Complete development of a chicken embryo occurs 21 days after fertilization. Internal organs and limbs are differentiated within the first week. The remaining two weeks are dedicated to these organs reaching full size within the space limitation. This entire developmental process is fueled by essential nutrients stored in the yolk sac. While the yolk sac is slowly depleted throughout the gestational period, at embryonic day 19, the remaining yolk sac is enclosed in the body cavity. This process is completed before hatching on embryonic day 21 so that the absorbed yolk sac can continue providing essential nutrition to the newly hatched chick (23-26).
The yolk sac-jejunal/ileal mesenteric complex (YC-JI mesenteric complex) comprises the yolk sac, vitelline duct, jejunum, ileum and contiguous mesentery (15) (Figures 1,2). The YC-JI mesenteric complex can be visualised during the first two weeks of chick development (Figure 2A). The complex provides two significant avenues through which the yolk sac can accomplish its canonical embryonic function as a nutritional reservoir (Figure 1). First, the YC-JI mesenteric complex provides a direct tubular connection in the vitelline duct which ranges from one-quarter to one-tenth of the external diameter (Figure 2B,C,D) of the outer diameter of the duodenum (Figure 2H). The YC-JI path mesentery complex also contains a more complex lattice of interweaving channels within the mesentery itself.
The YC-JI lattice can be divided into two sections. It begins as the central stem, composed of the vitelline vein, vitelline arteries, and umbilical vein, projecting from yolk sac into the central zone of the YC-JI complex. From there, the YC-JI connection branches and extends into Jejunum, Ileum, and other targets (Figures 1,2). As with vasculature, these tunnel-like structures decrease in diameter as they divide and reach their destination organs. These mesenteric vessels appear to be involved in transport of nutrients from the yolk sac to destination organs (Figure 2E,F,G), bypassing absorption through the GI tract. Nutrition derived from the yolk sac appears to be delivered entirely through the YC-JI mesentery complex during the early two weeks of postnatal chick development (Figure 2K).
YS-JI mesentery complex as an LCLD transportation system for yolk sac LCLD and CCVC
The yolk sac is a complex structure with strong birefringence under polarization microscopy. Structures in the yolk sac that generate this optical property are LCLDs and CCVCs, which are birefringent Maltese crosses and spherical particles (27,28), respectively. These consist of lipids and mineral nutrition essential to chick development. They require the YS-JI mesentery complex for LCLD transportation throughout the developing chick. Thus, LCLD transportation of yolk sac nutrition can be traced using polarized lights (Figure 3).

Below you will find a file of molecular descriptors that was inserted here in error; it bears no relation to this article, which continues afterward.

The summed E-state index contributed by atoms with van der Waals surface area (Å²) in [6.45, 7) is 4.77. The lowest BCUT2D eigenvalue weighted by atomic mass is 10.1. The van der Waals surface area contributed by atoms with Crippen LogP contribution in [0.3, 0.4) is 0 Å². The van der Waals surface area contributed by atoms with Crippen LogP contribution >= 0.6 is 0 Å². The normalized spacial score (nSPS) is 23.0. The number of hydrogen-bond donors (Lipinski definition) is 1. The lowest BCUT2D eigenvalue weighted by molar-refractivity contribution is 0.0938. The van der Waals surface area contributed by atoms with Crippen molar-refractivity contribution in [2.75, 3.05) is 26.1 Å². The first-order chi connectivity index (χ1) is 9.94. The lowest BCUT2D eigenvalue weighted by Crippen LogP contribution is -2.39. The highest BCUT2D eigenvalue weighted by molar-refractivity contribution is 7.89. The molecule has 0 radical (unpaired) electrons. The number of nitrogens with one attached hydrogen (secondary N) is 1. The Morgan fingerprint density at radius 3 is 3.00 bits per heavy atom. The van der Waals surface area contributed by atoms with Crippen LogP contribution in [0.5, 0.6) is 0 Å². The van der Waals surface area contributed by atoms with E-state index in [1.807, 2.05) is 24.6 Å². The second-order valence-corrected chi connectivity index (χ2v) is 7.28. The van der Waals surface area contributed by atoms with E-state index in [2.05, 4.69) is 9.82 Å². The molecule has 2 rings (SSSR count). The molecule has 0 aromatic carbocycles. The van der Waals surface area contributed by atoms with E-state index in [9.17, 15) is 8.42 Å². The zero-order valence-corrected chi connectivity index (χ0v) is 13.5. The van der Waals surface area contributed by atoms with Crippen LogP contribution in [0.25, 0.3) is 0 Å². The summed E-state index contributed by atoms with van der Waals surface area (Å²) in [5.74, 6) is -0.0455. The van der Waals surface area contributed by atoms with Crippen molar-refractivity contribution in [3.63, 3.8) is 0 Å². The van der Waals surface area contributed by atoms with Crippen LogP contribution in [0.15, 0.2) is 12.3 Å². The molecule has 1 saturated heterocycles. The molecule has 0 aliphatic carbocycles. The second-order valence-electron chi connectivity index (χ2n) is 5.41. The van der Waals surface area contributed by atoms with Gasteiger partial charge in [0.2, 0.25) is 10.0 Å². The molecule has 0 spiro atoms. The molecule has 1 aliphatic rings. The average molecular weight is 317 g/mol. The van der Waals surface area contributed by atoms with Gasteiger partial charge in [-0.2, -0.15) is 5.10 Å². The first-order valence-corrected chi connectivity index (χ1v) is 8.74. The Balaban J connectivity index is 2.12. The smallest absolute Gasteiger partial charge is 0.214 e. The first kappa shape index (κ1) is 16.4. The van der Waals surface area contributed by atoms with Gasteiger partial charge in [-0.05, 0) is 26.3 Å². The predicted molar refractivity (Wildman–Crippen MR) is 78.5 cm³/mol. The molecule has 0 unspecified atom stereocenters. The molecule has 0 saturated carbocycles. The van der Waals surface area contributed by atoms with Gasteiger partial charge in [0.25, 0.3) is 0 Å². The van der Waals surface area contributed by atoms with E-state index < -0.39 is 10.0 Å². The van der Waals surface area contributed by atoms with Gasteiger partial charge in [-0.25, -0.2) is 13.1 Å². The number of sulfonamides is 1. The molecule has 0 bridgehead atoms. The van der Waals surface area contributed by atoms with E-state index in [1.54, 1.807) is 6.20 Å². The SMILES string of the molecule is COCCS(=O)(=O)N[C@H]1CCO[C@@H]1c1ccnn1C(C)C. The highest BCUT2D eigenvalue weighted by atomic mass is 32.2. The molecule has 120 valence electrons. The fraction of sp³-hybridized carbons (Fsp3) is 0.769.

LCLDs can be observed as Maltese crosses in the yolk sac as early as two days after incubation of a fertilized egg. These initially appear in the mid zone of yolk sac and accumulate in number and size as the chicken embryo develops. They display fluidity and temperature-dependent phase transitions characteristic of liquid crystal structures. The fluidity of yolk sac Maltese crosses allows fusion between two or more crosses and division of an individual into daughter crosses. Maltese crosses, in cluster format, remain the dominant birefringent structure until post-fertilization day 12, at which time the now massive LCLDs become the dominant structure and CCVC first appear.
After first appearing at developmental day 12, CCVCs gradually become the dominant birefringent particle by day 17. Calcium carbonate crystals were harvested from many chick embryos (n>12) at incubation days 17–21. In order to characterise CCVCs from before day 19 (i.e., when the yolk sac is absorbed) PBS was used to harvest all crystals from yolk sac fluid. CCVCs harvested after day 19 were collected directly from the embryo. Clean calcium carbonate crystals were inspected using XRD 2θ detection spectrum of 3° to 80°. They formed identifiable diffractions at lattice planes d(Å) of 3.55, 3.27, 3.02, 2.72, 2.06, 1.85, 1.82, and 1.64 corresponding to I/I0 , I/I0 , I/I0 , I/I0 , I/I0 , I/I0 , I/I0 , and I/I0  by Bragg’s equation, which classified the vaterite crytal of yolk sac originated calcium carbonate. XRD patterns identified the composition of CCVCs as vaterite and not the calcite or aragonite forms of calcium carbonate (Figure 4 and Table 1).